* if any of the above, including misleading practices, unenforceability, unconscionable behaviour and other fine points of contract law dealing with goods and/or services are allegedly breached by a seller/distributor/manufacturer then an UNBIASED authority (tribunal based works best) should decide what should be done.. Not some arbitrary arbrtation system that is payed for and beholden to the manufacturer. Transparency and Equity demand that the your Federal govt needs to do this only. If a breach is found the user is NOT payed money (though is just compensated for by either Refund, repair, replacement) and instead the corporation is FINED publicly.

    Secondly, TORT REFORM:
    This is normally a dirty evil blasphemous phrase for any attorneys in the USA who work for BigLaw and there are numerous ideas, theories, etc of what it involves etc. Though a good starting point is LOSER PAYS!
    In other words if someone(thing) gets taken to court and loses the winning party MUST pay all legal costs unless an appeal on the legalities of the case is granted.

    reply to this | link to this | view in chronology ]

  • This comment has been flagged by the community. Click here to show it
    Mr. Oizo, 26 May 2014 @ 1:12am

    Google is so great, but I am not biased

    Laugh it up boy. Tell us: does Google pay you (indirectly) or not ?

    Also rather cheap to call everyone who disagrees with your Google fanposts a troll. I'm not the only one who notices a complete reporting bias in favor of Google. Anyway, that is fine, just put a banner under each post: 'I am truly a great Google believer' then people will be able to read it the way they should. I am a total Google hater. They are making a useless commodity of the net and it hurts the ecosystem that one company is allowed to grow so large.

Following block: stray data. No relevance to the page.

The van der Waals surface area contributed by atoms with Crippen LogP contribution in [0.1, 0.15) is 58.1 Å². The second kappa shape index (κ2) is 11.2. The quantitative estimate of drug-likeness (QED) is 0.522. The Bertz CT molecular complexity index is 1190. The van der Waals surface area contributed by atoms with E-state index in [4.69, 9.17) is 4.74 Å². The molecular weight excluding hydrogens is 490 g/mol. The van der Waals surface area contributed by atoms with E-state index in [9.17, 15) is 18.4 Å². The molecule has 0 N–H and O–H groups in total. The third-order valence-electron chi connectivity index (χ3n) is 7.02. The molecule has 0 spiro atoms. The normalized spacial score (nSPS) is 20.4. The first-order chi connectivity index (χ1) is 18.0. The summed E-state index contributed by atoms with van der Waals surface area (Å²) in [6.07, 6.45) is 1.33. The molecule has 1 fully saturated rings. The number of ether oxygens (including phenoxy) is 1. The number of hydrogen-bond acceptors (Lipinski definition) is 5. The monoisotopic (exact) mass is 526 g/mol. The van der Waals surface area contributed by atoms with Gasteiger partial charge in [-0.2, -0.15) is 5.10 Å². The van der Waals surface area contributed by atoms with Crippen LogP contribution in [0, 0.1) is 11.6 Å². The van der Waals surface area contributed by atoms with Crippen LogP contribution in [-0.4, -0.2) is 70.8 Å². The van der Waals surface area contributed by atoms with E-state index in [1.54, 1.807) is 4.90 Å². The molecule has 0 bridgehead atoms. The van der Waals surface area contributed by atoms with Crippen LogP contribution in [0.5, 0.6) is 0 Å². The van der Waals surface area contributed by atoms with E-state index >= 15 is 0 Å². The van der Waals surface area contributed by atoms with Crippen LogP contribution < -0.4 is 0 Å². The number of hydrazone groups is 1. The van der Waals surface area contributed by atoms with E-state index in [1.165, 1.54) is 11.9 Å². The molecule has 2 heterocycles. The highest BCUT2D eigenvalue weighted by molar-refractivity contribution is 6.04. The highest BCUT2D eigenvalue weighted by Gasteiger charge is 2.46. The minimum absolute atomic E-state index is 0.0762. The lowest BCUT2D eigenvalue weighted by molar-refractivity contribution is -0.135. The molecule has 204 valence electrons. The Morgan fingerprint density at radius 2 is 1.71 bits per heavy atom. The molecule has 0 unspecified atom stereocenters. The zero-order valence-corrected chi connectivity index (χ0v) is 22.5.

reply to this | link to this | view in chronology ]

  • identicon
    Whatever, 26 May 2014 @ 2:40am

    great line, but not really true

    Terrorism is the use of fear to affect policy. General Alexander uses fear to affect policy.

    Actually, Terrorism uses fear to affect behavior, General Alexander uses fear to affect policy.

    Terrorism is ground up, shake the roots stuff. Politics no matter at what level is always top down stuff.

    reply to this | link to this | view in chronology ]

  • identicon
    Anonymous Coward, 26 May 2014 @ 10:56pm


    Hasn't it been said that if we change the way we do things then the terrorists have won? If that's the case, the terrorists won about 12 years ago.

    reply to this | link to this | view in chronology ]

  • identicon
    Andypandy, 27 May 2014 @ 2:45am

    ohhh dear

    s one person said the DOJ is a mess, nobody can get justice unless they have huge amounts of money and this is a crime in itself.

    Why is the DOJ making it harder to get justice and not resolving the issues of unfairness in the courts post haste.

    "The system is broken, we all know that so why is the DOJ not fixing it."
    This is rightly compared to an engineer ignoring failures in his construction....the end result is that the building collapses, maybe the DOJ should notice this and understand if they do not fix the problems post haste that they will eventually collapse.

    reply to this | link to this | view in chronology ]